Long-time woman executive takes over Panthers as Richardson exits

Becker takes full control of the day-to-day management of the organization, becoming one of the NFL's most powerful women, even as Richardson fades from the scene.

Long-time Carolina Panthers executive Tina Becker was named chief operating officer of the National Football League club on Monday, hours after scandal-hit owner Jerry Richardson announced the team is for sale.

Becker takes full control of the day-to-day management of the organization, becoming one of the NFL's most powerful women, even as Richardson fades from the scene after Sports Illustrated reported details of sexual misconduct allegations by Richardson and at least one instance of a racial insult to an African-American scout.

"These have been some of the most difficult days of my 19 years with the Panthers. But I am lifted up by the strong resolve and the commitment our employees have shown to this organization," Becker said in a statement.

"Our team on the field is performing at a very high level, and I believe is bound for the Super Bowl.

"My immediate focus will be to ensure the corporate side of the organization performs at the same high level, while addressing the real concerns that have been raised in recent days."

The Panthers announced on Friday they were investigating Richardson's conduct and the Sports Illustrated report said at least four former Panthers employees have received "significant" monetary settlements due to inappropriate workplace comments and conduct by Richardson, including sexually suggestive language and behavior.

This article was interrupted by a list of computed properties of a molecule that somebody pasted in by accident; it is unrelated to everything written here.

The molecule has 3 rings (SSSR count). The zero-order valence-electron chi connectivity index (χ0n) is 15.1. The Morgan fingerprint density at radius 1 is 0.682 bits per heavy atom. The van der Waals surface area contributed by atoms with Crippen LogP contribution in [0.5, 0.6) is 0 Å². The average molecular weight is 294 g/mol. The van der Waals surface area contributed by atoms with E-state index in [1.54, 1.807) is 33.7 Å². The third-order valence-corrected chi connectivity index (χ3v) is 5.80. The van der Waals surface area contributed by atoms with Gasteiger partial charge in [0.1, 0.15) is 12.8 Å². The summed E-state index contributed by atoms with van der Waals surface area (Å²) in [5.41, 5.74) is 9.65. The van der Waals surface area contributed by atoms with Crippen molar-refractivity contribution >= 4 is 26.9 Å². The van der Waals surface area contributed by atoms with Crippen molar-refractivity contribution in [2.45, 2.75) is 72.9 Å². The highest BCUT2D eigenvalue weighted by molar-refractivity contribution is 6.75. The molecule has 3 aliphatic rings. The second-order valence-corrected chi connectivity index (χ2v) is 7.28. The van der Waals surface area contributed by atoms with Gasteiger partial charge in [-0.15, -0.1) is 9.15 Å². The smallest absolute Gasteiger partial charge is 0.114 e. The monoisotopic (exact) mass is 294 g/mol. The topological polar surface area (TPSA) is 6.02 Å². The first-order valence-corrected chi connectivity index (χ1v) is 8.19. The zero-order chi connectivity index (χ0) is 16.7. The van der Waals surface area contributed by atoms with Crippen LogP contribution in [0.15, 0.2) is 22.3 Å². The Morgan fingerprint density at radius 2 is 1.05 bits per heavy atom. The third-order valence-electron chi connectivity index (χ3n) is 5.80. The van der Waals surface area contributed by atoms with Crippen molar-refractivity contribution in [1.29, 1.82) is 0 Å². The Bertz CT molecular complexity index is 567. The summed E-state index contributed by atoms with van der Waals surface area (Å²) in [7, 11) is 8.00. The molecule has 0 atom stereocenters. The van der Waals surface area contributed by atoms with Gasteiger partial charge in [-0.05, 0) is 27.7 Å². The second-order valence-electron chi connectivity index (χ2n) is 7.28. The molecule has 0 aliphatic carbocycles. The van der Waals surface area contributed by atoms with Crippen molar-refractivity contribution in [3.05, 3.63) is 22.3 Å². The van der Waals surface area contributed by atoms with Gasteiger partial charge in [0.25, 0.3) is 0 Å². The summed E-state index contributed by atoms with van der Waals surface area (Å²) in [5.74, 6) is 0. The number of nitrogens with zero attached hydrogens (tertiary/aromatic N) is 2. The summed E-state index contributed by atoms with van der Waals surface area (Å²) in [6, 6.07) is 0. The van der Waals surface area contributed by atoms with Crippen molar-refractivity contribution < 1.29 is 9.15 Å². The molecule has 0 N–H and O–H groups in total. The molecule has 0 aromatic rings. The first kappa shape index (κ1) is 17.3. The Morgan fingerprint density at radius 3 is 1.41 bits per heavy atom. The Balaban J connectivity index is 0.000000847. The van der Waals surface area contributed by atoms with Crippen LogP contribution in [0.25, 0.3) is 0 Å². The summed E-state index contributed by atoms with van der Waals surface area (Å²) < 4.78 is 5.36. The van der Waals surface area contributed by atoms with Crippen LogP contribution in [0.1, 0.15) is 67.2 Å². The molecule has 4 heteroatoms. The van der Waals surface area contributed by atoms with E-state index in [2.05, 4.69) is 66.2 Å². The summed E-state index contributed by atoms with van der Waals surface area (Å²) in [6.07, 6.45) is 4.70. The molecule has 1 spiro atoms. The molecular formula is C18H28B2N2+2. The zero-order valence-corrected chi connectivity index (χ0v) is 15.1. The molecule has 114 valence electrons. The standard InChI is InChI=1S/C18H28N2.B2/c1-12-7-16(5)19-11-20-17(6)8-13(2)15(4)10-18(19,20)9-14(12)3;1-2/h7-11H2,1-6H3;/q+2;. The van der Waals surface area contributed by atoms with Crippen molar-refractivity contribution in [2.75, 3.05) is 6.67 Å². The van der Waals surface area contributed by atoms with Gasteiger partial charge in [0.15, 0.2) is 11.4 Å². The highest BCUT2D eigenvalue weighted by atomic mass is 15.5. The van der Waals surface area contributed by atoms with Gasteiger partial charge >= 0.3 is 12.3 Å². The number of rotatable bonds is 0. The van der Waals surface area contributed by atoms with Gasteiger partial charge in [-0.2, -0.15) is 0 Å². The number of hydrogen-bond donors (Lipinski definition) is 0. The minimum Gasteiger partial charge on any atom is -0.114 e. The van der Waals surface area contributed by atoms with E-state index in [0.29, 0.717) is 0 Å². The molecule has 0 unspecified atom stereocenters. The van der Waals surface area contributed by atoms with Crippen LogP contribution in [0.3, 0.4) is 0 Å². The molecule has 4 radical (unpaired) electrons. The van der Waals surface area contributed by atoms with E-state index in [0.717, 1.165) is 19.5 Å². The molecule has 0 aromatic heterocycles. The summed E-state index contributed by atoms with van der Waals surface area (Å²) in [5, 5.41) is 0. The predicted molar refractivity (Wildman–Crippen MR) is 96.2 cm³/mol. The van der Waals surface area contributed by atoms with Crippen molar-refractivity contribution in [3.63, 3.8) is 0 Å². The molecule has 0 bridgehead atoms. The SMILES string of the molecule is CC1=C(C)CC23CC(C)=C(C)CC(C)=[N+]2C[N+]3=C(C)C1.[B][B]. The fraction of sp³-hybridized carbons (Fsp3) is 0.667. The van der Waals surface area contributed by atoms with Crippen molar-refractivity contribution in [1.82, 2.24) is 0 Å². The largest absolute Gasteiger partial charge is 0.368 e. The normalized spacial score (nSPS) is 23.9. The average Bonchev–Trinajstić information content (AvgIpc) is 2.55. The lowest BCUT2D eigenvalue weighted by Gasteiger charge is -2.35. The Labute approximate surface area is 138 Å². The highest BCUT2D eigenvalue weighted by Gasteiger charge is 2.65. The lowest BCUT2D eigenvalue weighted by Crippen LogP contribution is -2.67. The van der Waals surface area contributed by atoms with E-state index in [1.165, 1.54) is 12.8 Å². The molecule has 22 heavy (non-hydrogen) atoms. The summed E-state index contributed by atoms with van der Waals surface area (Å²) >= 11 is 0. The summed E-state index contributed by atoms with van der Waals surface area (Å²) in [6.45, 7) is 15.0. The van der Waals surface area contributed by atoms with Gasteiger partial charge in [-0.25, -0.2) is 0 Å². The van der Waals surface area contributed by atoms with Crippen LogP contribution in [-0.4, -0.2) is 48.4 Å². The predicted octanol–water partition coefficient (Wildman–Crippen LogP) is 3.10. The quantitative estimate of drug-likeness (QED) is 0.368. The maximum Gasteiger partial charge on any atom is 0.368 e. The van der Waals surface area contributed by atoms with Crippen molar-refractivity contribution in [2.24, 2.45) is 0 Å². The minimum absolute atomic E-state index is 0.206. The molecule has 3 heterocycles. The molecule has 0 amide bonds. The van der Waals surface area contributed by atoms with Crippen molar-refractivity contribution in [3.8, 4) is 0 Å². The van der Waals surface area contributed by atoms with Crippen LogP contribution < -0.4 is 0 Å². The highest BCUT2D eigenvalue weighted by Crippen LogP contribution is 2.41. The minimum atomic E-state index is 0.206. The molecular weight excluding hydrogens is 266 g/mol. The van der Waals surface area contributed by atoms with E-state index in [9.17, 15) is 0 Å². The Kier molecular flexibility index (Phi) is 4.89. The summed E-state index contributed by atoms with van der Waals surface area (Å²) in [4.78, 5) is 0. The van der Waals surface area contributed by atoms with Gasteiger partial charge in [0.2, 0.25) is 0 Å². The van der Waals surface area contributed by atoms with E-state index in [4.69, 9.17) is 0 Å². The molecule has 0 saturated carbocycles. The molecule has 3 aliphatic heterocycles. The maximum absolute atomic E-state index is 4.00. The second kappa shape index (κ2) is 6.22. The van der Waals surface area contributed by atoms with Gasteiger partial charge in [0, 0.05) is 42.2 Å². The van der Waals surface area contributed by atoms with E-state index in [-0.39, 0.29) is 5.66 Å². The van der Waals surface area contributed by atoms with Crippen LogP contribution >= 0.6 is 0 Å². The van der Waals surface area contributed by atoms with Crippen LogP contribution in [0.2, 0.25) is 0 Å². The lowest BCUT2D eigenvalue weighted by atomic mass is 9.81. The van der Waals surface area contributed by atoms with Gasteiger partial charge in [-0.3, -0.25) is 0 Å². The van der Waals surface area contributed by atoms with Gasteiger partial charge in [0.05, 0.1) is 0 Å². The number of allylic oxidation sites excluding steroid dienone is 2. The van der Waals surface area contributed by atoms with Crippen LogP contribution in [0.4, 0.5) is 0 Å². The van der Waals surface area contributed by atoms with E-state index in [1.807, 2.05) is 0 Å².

Richardson, according to the report, would make remarks about women's rears on "Jeans Fridays" on his way to his office.

Becker has handled business operations, entertainment, stadium operations, ticketing and sponsorship for the Panthers and has the support of former Bank of America chief executive and chairman Hugh McColl, who with Richardson led the effort that lured an NFL expansion team to Charlotte.

"Tina is the right person to lead this organization," McColl said. "I know she is committed to the Panthers, to the city of Charlotte and to ensuring this organization is run in a professional and progressive manner."


Carolina Panthers owner Jerry Richardson looks on during their NFL game against the Green Bay Packers at Bank of America Stadium in Charlotte, North Carolina,  on December 17, 2017.

Panthers coach Ron Rivera was hired by Richardson in January 2011.

"He has truly helped me and given me every opportunity," Rivera said. "He was the first owner in my nine interviews to give me that chance. That's all I can speak of.

"I know the allegations are serious. I know the league is doing an investigation, and everybody should be heard and respected. At the end of the day, who am I to judge? We need to have all the answers before we can do any of that.

"I just think that as we go forward as a football team, I think it's important to remember that we're still here obviously to play football."

At 10-4, the Panthers share the NFC South division lead with New Orleans, although the Saints own a tiebreaker edge from sweeping their two games this season.

"We've been weathering the storm and not letting the media affect and alter our focus," Panthers quarterback Cam Newton said. "I'm just happy that we're winning."

Carolina, which has won six of its past seven games, is at home against Tampa Bay before visiting Atlanta to conclude the regular season.

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